Can Oral Agreements be Enforced?

{4:50 minutes to read} 

Clients often ask their attorneys whether an oral agreement – one that is not reduced to a writing, signed by the parties – can be enforced. This can come up when the client thinks that he is owed something by another party, such as payment of a sum of  money or the performance of an act or duty;  or, the client may want to know his own obligations when such a claim is made against him.

In a perfect world, oral contracts would be reduced to writing and signed by both parties, so that it is easy to see what the obligations and rights are of each party to the contract. In the real world, however, that often does not occur. When contracts are not reduced to writing, there are two issues that will always have to be addressed:  enforceability and proof.

  1. Enforceability: Oral contracts are enforceable so long as they are not violative of the Statute of Frauds (in New York, General Obligations Law §5-701). Section (a) (1) of the statute provides, in substance, that agreements cannot be enforced if, by their terms, they cannot be performed within one year. In addition, Section (a) (2)-(10) describes certain other types of agreements, such as guarantees and others, which are also unenforceable if they are not in writing. The purpose of the Statute of Frauds is to prevent fraud and perjury.

For a written contract to be offered into evidence, it does not have to be a single, neat piece of paper or writing. Enforceable contracts can consist of different writings that, taken together, will form one contract if it is clearly intended that, together, they form a single agreement. Section 3 of the statute discusses different types of evidence that can be sufficient to demonstrate that a contract has been made.

There is a distinction between those contracts which, by their terms, cannot be performed within one year and those contracts, which would be subject to Section (a) (10) and those contracts which, by their terms, can be performed within a year, but might continue for a longer period of time. An example of the latter would be a performance based contract:  if certain metrics are met, the contract would automatically extend for a second (or more) years;  if the metrics are not met, the contract would terminate and not extend for additional years;  therefore, the contract, by its terms can be performed within one year.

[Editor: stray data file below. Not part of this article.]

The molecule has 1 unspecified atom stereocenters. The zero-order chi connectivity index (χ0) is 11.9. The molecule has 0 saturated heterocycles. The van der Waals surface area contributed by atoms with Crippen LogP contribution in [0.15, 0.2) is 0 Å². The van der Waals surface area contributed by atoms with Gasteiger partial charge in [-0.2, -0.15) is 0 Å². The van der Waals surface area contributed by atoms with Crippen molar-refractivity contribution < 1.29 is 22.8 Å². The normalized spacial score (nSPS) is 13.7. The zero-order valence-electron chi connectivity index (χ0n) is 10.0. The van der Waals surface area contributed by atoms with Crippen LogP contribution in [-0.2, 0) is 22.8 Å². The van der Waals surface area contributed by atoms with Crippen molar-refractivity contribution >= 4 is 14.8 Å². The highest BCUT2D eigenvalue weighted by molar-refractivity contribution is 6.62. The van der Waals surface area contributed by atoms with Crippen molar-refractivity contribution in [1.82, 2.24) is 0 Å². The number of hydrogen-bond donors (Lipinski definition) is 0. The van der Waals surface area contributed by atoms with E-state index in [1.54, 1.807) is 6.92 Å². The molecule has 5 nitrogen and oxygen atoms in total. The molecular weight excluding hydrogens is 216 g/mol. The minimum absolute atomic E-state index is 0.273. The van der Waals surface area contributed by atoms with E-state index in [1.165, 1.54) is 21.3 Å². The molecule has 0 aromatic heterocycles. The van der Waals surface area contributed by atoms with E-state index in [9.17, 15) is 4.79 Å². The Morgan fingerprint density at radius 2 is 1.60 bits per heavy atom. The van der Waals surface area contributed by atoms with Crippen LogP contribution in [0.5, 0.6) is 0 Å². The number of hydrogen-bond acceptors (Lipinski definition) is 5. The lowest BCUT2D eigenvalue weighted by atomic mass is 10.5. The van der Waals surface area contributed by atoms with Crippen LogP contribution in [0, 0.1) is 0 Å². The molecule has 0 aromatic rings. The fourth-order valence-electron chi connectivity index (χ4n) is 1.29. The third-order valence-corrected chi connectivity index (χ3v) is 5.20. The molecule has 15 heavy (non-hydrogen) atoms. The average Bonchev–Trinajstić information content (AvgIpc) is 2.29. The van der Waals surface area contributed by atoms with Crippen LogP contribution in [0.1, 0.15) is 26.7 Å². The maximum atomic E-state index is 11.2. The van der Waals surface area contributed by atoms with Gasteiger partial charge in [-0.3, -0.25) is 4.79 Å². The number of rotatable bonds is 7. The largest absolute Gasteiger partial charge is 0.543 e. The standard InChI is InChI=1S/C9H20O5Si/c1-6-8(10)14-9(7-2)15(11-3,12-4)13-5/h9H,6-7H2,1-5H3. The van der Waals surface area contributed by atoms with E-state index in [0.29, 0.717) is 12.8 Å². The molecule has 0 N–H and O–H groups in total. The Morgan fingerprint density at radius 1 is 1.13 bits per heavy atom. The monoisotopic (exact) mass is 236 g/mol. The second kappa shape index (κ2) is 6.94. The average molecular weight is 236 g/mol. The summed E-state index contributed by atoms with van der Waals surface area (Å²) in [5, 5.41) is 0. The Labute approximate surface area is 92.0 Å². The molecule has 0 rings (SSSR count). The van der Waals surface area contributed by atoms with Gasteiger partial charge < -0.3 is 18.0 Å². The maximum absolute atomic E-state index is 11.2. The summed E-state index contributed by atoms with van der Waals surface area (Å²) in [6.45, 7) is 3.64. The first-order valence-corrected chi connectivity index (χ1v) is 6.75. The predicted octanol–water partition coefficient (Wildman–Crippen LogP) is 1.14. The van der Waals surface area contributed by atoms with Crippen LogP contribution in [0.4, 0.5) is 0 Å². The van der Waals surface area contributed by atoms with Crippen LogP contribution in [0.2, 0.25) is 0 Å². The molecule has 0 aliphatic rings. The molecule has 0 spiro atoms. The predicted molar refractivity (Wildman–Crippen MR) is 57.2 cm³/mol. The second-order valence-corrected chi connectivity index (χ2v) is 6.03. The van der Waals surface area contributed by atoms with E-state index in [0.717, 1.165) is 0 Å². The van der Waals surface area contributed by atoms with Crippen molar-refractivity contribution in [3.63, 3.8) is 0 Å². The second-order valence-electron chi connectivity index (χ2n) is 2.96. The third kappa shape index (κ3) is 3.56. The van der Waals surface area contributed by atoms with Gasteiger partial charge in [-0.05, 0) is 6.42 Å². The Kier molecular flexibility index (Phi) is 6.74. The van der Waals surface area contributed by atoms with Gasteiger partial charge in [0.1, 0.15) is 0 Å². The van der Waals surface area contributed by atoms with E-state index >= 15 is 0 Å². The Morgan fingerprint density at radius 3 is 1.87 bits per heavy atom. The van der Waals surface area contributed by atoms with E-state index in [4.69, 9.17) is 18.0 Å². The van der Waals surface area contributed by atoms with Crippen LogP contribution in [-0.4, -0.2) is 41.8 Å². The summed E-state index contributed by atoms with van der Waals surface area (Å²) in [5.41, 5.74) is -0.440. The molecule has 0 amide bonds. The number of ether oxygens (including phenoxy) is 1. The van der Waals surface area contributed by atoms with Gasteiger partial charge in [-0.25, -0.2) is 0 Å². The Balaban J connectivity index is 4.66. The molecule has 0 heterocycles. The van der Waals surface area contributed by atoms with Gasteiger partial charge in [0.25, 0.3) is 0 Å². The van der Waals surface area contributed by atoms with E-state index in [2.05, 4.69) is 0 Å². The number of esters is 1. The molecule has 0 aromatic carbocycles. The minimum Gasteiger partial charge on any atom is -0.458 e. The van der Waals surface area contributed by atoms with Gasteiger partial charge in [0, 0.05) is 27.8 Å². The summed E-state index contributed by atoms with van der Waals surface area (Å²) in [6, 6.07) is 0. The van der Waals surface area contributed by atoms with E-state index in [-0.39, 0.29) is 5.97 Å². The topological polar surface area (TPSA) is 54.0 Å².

1. Proof: It is obviously much more difficult to prove your case to a judge or jury if you do not have a written document to back up what you claim the terms of an agreement were.

Without a written contract or sufficient evidence to demonstrate that a contract has been made – and assuming the proffered agreement would not be subject to the statute, and therefore unenforceable as provided in Section (a) of the statute – parties would be have to resort to describing to the trier of fact what they believe the terms of the agreement are; and, if they are in disagreement, leaving it to the trier of fact – a judge or jury – to determine if there was an agreement between the parties, and its terms.  Precisely the situation the party seeking to enforce the agreement does not want to be in.

Whenever possible, have any agreements that are of significance to you put in writing and signed by both parties. In the absence of that, it does not necessarily mean that you are out of luck, but it does mean that there are many more hurdles that may have to be climbed to have an agreement enforced.


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